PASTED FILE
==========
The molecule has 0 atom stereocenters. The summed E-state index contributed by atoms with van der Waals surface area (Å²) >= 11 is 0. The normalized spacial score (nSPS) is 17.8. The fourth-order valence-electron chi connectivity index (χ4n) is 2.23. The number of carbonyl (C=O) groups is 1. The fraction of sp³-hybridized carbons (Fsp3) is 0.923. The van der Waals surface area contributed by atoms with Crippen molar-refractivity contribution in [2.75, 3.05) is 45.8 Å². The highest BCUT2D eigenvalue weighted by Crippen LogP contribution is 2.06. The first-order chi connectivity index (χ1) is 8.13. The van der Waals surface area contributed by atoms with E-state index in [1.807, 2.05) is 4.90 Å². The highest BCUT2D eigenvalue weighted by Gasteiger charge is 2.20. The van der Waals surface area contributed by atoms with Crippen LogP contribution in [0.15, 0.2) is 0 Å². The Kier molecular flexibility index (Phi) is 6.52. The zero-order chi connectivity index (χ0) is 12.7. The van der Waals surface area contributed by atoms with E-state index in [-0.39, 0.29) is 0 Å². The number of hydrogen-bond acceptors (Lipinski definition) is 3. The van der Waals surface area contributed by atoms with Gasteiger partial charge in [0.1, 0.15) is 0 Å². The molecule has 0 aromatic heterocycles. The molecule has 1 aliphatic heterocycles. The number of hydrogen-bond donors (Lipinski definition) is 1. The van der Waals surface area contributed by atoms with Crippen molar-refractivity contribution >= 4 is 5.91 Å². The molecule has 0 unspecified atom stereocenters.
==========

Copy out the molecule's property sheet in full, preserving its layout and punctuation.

The molecule has 0 atom stereocenters. The summed E-state index contributed by atoms with van der Waals surface area (Å²) >= 11 is 0. The normalized spacial score (nSPS) is 17.8. The fourth-order valence-electron chi connectivity index (χ4n) is 2.23. The number of carbonyl (C=O) groups is 1. The fraction of sp³-hybridized carbons (Fsp3) is 0.923. The van der Waals surface area contributed by atoms with Crippen molar-refractivity contribution in [2.75, 3.05) is 45.8 Å². The highest BCUT2D eigenvalue weighted by Crippen LogP contribution is 2.06. The first-order chi connectivity index (χ1) is 8.13. The van der Waals surface area contributed by atoms with E-state index in [1.807, 2.05) is 4.90 Å². The highest BCUT2D eigenvalue weighted by Gasteiger charge is 2.20. The van der Waals surface area contributed by atoms with Crippen LogP contribution in [0.15, 0.2) is 0 Å². The Kier molecular flexibility index (Phi) is 6.52. The zero-order chi connectivity index (χ0) is 12.7. The van der Waals surface area contributed by atoms with E-state index in [-0.39, 0.29) is 0 Å². The number of hydrogen-bond acceptors (Lipinski definition) is 3. The van der Waals surface area contributed by atoms with Gasteiger partial charge in [0.1, 0.15) is 0 Å². The molecule has 0 aromatic heterocycles. The molecule has 1 aliphatic heterocycles. The number of hydrogen-bond donors (Lipinski definition) is 1. The van der Waals surface area contributed by atoms with Crippen molar-refractivity contribution >= 4 is 5.91 Å². The molecule has 0 unspecified atom stereocenters.